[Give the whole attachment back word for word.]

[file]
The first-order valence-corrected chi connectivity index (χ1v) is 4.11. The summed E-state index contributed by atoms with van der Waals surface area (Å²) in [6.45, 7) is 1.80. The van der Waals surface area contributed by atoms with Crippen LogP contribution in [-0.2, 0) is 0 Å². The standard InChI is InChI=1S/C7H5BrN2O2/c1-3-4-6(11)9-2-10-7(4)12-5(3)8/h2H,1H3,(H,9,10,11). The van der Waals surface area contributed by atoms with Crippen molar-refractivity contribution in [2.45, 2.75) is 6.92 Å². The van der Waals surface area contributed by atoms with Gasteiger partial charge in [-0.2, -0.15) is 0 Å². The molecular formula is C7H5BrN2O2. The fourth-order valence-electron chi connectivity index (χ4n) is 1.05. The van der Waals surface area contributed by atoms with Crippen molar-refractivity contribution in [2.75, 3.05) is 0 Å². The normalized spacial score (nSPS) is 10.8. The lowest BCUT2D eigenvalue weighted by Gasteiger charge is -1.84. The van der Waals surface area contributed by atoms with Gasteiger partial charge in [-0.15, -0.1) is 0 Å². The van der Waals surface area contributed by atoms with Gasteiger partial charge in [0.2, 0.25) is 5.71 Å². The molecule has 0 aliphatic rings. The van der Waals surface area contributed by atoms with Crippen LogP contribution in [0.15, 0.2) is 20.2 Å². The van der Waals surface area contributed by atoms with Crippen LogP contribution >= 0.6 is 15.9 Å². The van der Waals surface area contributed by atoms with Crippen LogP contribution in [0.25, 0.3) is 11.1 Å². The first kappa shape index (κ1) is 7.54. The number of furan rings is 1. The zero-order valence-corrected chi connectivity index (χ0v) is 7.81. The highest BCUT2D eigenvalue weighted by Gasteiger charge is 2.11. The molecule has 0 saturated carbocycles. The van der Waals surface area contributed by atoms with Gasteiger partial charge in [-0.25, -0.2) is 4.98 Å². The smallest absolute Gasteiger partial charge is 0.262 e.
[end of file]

The first-order valence-corrected chi connectivity index (χ1v) is 4.11. The summed E-state index contributed by atoms with van der Waals surface area (Å²) in [6.45, 7) is 1.80. The van der Waals surface area contributed by atoms with Crippen LogP contribution in [-0.2, 0) is 0 Å². The standard InChI is InChI=1S/C7H5BrN2O2/c1-3-4-6(11)9-2-10-7(4)12-5(3)8/h2H,1H3,(H,9,10,11). The van der Waals surface area contributed by atoms with Crippen molar-refractivity contribution in [2.45, 2.75) is 6.92 Å². The van der Waals surface area contributed by atoms with Gasteiger partial charge in [-0.2, -0.15) is 0 Å². The molecular formula is C7H5BrN2O2. The fourth-order valence-electron chi connectivity index (χ4n) is 1.05. The van der Waals surface area contributed by atoms with Crippen molar-refractivity contribution in [2.75, 3.05) is 0 Å². The normalized spacial score (nSPS) is 10.8. The lowest BCUT2D eigenvalue weighted by Gasteiger charge is -1.84. The van der Waals surface area contributed by atoms with Gasteiger partial charge in [-0.15, -0.1) is 0 Å². The van der Waals surface area contributed by atoms with Gasteiger partial charge in [0.2, 0.25) is 5.71 Å². The molecule has 0 aliphatic rings. The van der Waals surface area contributed by atoms with Crippen LogP contribution in [0.15, 0.2) is 20.2 Å². The van der Waals surface area contributed by atoms with Crippen LogP contribution >= 0.6 is 15.9 Å². The van der Waals surface area contributed by atoms with Crippen LogP contribution in [0.25, 0.3) is 11.1 Å². The first kappa shape index (κ1) is 7.54. The number of furan rings is 1. The zero-order valence-corrected chi connectivity index (χ0v) is 7.81. The highest BCUT2D eigenvalue weighted by Gasteiger charge is 2.11. The molecule has 0 saturated carbocycles. The van der Waals surface area contributed by atoms with Gasteiger partial charge in [-0.25, -0.2) is 4.98 Å². The smallest absolute Gasteiger partial charge is 0.262 e.